TAG: "Liver disease"

Nutrition influences metabolism through circadian rhythms

Reprogramming of liver “clock” may contribute to metabolic disorders, UC Irvine study finds.

Paolo Sassone-Corsi, UC Irvine

Paolo Sassone-Corsi, UC Irvine

A high-fat diet affects the molecular mechanism controlling the internal body clock that regulates metabolic functions in the liver, UC Irvine scientists have found. Disruption of these circadian rhythms may contribute to metabolic distress ailments, such as diabetes, obesity and high blood pressure.

There’s good news, though. The researchers also discovered that returning to a balanced, low-fat diet normalized the rhythms. This study reveals that the circadian clock is able to reprogram itself depending on a diet’s nutritional content – which could lead to the identification of novel pharmacological targets for controlled diets.

UC Irvine’s Paolo Sassone-Corsi, the Donald Bren Professor of Biological Chemistry and one of the world’s leading researchers on the genetics of circadian rhythms, led the study, which appears in Cell.

Circadian rhythms of 24 hours govern fundamental physiological functions in virtually all organisms. The circadian clocks are intrinsic time-tracking systems in our bodies that anticipate environmental changes and adapt themselves to the appropriate time of day. Changes to these rhythms can profoundly influence human health. Up to 15 percent of people’s genes are regulated by the day-night pattern of circadian rhythms, including those involved with metabolic pathways in the liver.

A high-fat diet reprograms the liver clock through two main mechanisms. One blocks normal cycles by impeding the clock regulator genes called CLOCK:BMAL1. The other initiates a new program of oscillations by activating genes that normally do not oscillate, principally through a factor called PPAR-gamma. Previously implicated in inflammatory responses and the formation of fatty tissue, this factor oscillates with a high-fat diet.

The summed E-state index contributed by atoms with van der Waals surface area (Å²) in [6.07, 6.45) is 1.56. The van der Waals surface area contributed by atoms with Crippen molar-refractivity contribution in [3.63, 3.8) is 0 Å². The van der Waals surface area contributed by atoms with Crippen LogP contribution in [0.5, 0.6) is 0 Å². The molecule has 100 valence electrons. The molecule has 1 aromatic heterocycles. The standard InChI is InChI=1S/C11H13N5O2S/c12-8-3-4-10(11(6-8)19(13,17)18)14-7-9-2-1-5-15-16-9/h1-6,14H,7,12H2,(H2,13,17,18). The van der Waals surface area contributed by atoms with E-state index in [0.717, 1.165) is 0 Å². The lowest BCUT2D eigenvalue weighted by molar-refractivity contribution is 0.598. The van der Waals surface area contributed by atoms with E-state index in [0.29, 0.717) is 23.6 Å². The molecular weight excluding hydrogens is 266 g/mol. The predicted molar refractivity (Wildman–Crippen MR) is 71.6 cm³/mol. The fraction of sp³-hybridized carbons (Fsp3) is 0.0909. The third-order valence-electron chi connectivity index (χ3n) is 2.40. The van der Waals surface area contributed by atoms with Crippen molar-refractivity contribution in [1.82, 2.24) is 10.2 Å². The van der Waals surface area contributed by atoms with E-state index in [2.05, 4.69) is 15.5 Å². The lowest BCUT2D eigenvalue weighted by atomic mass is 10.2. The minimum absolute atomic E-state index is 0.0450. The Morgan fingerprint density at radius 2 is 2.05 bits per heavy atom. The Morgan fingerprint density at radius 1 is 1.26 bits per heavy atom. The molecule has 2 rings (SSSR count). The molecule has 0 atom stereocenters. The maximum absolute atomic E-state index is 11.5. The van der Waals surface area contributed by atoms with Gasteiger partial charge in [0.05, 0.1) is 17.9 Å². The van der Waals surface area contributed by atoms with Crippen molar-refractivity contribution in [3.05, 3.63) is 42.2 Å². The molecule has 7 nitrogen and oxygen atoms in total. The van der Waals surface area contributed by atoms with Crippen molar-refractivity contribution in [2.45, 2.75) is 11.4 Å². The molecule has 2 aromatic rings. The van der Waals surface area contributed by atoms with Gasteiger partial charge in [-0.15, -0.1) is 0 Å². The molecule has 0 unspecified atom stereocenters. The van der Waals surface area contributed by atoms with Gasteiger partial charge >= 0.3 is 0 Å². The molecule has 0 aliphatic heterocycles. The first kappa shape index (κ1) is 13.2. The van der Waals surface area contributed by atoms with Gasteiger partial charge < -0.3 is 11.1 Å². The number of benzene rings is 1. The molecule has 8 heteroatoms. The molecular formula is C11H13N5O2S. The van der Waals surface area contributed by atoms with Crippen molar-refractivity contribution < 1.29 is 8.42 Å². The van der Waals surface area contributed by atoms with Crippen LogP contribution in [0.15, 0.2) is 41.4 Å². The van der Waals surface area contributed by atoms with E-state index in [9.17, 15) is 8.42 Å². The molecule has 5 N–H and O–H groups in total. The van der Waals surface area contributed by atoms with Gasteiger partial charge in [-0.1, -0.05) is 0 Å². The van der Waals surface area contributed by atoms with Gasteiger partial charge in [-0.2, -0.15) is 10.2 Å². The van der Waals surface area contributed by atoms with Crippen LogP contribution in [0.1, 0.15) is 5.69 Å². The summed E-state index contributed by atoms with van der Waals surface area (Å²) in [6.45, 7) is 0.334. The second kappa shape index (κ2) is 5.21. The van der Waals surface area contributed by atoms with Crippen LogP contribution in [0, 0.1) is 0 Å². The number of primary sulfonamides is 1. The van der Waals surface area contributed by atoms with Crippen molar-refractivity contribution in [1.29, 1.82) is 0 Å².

It’s noteworthy, Sassone-Corsi said, that this reprogramming takes place independent of the state of obesity; rather, it’s solely dependent upon caloric intake – showing the remarkable adaptability of the circadian clock.

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Scientists halt deadly organ tissue scarring in its tracks

UCSF-led study uses drug to target fibrosis of lungs, liver and kidney.

Dean Sheppard, UC San Francisco

Dean Sheppard, UC San Francisco

UC San Francisco scientists report that they were able to arrest, and even reverse, tissue scarring of the liver, kidneys and lungs in mice.

The scarring, also known as fibrosis, is a major factor in nearly half of all deaths in developed countries.

“Scarring is a critical component of organ dysfunction in most chronic diseases – kidney failure, liver failure, lung failure, heart failure,” said Dean Sheppard, M.D., UCSF professor of medicine and senior author of the new study. “But there’s no effective therapy for tissue scarring that’s approved by the FDA [Food and Drug Administration]. Although scarring contributes to the progression of all these diseases, we currently have no way to treat it.”

The scientists accomplished the work by targeting a family of proteins on the surface of certain cells.